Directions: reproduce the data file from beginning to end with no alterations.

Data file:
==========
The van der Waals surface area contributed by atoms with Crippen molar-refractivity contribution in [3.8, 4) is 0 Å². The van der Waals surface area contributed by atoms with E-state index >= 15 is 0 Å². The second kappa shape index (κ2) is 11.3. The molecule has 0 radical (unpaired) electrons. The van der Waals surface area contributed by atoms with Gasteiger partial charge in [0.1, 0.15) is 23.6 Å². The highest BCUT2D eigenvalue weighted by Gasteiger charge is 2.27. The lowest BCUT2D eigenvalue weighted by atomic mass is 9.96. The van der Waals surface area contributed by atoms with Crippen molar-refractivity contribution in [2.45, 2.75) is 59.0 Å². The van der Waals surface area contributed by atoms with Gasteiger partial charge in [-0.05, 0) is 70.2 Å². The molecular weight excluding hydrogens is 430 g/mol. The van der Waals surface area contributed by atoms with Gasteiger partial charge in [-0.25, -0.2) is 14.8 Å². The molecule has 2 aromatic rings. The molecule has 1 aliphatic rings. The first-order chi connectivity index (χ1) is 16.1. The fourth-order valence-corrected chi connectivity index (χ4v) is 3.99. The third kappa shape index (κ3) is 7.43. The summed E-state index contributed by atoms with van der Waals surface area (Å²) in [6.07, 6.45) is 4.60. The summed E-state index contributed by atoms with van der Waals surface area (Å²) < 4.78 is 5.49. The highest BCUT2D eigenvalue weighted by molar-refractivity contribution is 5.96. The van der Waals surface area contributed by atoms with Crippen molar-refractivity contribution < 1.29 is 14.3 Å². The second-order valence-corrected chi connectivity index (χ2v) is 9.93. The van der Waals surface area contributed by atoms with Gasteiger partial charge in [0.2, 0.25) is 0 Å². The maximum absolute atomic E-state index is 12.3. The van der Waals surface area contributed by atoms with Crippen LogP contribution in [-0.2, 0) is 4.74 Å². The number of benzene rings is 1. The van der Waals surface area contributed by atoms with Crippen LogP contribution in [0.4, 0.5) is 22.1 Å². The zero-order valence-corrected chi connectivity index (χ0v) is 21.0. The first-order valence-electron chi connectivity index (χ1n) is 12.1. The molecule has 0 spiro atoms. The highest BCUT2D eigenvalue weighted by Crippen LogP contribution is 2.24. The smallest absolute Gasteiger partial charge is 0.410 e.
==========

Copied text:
The van der Waals surface area contributed by atoms with Crippen molar-refractivity contribution in [3.8, 4) is 0 Å². The van der Waals surface area contributed by atoms with E-state index >= 15 is 0 Å². The second kappa shape index (κ2) is 11.3. The molecule has 0 radical (unpaired) electrons. The van der Waals surface area contributed by atoms with Gasteiger partial charge in [0.1, 0.15) is 23.6 Å². The highest BCUT2D eigenvalue weighted by Gasteiger charge is 2.27. The lowest BCUT2D eigenvalue weighted by atomic mass is 9.96. The van der Waals surface area contributed by atoms with Crippen molar-refractivity contribution in [2.45, 2.75) is 59.0 Å². The van der Waals surface area contributed by atoms with Gasteiger partial charge in [-0.05, 0) is 70.2 Å². The molecular weight excluding hydrogens is 430 g/mol. The van der Waals surface area contributed by atoms with Gasteiger partial charge in [-0.25, -0.2) is 14.8 Å². The molecule has 2 aromatic rings. The molecule has 1 aliphatic rings. The first-order chi connectivity index (χ1) is 16.1. The fourth-order valence-corrected chi connectivity index (χ4v) is 3.99. The third kappa shape index (κ3) is 7.43. The summed E-state index contributed by atoms with van der Waals surface area (Å²) in [6.07, 6.45) is 4.60. The summed E-state index contributed by atoms with van der Waals surface area (Å²) < 4.78 is 5.49. The highest BCUT2D eigenvalue weighted by molar-refractivity contribution is 5.96. The van der Waals surface area contributed by atoms with Crippen molar-refractivity contribution < 1.29 is 14.3 Å². The second-order valence-corrected chi connectivity index (χ2v) is 9.93. The van der Waals surface area contributed by atoms with Gasteiger partial charge in [0.2, 0.25) is 0 Å². The maximum absolute atomic E-state index is 12.3. The van der Waals surface area contributed by atoms with Crippen LogP contribution in [-0.2, 0) is 4.74 Å². The number of benzene rings is 1. The van der Waals surface area contributed by atoms with Crippen LogP contribution in [0.4, 0.5) is 22.1 Å². The zero-order valence-corrected chi connectivity index (χ0v) is 21.0. The first-order valence-electron chi connectivity index (χ1n) is 12.1. The molecule has 0 spiro atoms. The highest BCUT2D eigenvalue weighted by Crippen LogP contribution is 2.24. The smallest absolute Gasteiger partial charge is 0.410 e.